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Lamp black ink


Toilet paper printer

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Hydra-MMM Prototype

Hydra is a multi-headed manufacturing machine. The general idea is to make a personal manufacturing machine that will be able to perform multiple, simultaneous operations such as milling, additive prototyping, pcb fabrication, laser etching, etc.

Centrifugal melt spinning for distributed manufacturing of N95 filtering facepiece respirators

"The COVID-19 pandemic has caused a global shortage of personal protective equipment. While existing supply chains are struggling to meet the surge in demand, the limited supply of N95 filtering facepiece respirators (FFRs) has placed healthcare workers at risk. This paper presents a method for scalable and distributed manufacturing of FFR filter material based on a combination of centrifugal melt spinning utilizing readily available cotton candy machines as an example. The proposed method produces nonwoven polypropylene fabric material with filtering efficiency of up to 96% for particles 0.30-0.49 {\mu}m in diameter. We additionally demonstrate a scalable means to test for filtration efficiency and pressure drop to ensure a standardized degree of quality in the output material. We perform preliminary optimization of relevant parameters for scale-up and propose that this is a viable method to rapidly produce up to one million N95 FFRs per day in distributed manner with just six machines per site operating across 200 locations. We share this work as a starting point for others to rapidly construct, replicate and develop their own affordable modular processes aimed at producing high quality filtration material to address the current FFR shortage globally."

IBM Selectric typewriter font 3dprinted typeball

"The IBM Selectric changed typewriters as we knew them. Their distinctive ball element replaced the clunky row of typebars and made most people faster typists. When [Steve Malikoff] thought about 3D printing a type ball — colloquially known as a golf ball — it seemed like a great idea."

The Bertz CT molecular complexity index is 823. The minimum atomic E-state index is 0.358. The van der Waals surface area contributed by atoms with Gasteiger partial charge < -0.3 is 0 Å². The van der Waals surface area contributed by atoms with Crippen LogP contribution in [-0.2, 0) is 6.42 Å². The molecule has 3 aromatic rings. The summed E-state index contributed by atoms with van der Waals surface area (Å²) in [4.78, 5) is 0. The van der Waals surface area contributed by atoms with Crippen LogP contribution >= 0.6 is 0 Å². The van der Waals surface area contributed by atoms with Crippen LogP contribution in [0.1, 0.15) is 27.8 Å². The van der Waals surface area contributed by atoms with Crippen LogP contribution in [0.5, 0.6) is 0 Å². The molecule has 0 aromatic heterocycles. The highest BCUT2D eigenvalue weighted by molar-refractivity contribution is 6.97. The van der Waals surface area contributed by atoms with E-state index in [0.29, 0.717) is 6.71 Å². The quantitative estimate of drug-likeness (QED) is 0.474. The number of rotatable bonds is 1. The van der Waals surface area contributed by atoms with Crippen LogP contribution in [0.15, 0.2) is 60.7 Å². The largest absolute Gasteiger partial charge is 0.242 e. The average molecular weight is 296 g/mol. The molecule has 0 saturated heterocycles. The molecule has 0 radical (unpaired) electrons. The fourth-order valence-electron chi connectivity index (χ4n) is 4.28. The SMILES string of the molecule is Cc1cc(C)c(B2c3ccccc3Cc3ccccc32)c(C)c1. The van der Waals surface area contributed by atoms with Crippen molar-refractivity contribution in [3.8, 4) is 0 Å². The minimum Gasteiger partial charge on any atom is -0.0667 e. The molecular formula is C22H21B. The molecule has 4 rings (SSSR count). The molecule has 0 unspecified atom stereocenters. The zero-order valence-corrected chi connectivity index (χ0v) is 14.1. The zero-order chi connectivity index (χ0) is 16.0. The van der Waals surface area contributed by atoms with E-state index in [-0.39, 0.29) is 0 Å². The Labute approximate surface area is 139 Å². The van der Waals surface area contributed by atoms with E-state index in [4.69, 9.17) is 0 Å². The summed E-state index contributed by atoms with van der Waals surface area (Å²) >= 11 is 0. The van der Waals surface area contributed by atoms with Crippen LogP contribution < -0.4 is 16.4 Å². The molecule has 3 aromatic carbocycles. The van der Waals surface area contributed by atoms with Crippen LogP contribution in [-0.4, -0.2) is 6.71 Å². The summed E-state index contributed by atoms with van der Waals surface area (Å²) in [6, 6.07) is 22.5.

Low-cost seismograph using optical mouse

"The seis-mouse-meter (a name coined by our team) is an outcome of the 2020 Frugal Science course (, where we participants were challenged with solving crowd sourced global problems with frugal solutions. Our chosen problem was to detect and warn of crop raiding elephants in rural India, which cause much damage and human animal violent conflict inducing loss of lives on both sides.

Our simple hack was to use an ordinary computer optical mouse's inbuilt high speed camera and surface features detection hardware as a vibration detector. This could be used to sense the long distance (about 10km) seismic waves generated in the ground when these heavy animals walk or rumble or talk to each other.

Such a device could be part of a frugal and low cost early warning system in vulnerable villages, preventing potential conflicts and losses. It could also act as an environmental tool to monitor anthropologenic noise pollution in the infrasound range."

Flexure-based Delta robot

"Mesoscale electromechanical systems find applications in fields such as medical instrumentation, soft robotics, microscopy, flexible electronics and imagining. This paper implements the printed circuit MEMS (PC-MEMS) process 1 for the fabrication of a ‘pop-up’ flexure-based mesoscale system that exploits the simplicity of 2-D manufacturing techniques such as sheet-metal operations and laser cutting to realize a 3-D mechanism. The fabrication of a laminated Delta robot with prismatic actuation is presented to exemplify this process. A working device with actuation and functional components such as linear guides, stepper motors and limit switches is designed and fully realized. Because the mechanism is popped out of the plane to achieve its 3D shape, we present a stiffness analysis to arrive at the out-of-plane (or ‘pop-out’) angles that the planar system must accommodate so that constraints/limits on actuator torque/force can be can satisfied while producing an operational system. The simplicity of the processes makes it a candidate for the use in the emerging open-source hardware technologies for fabricating low-cost, complex, electromechanical systems."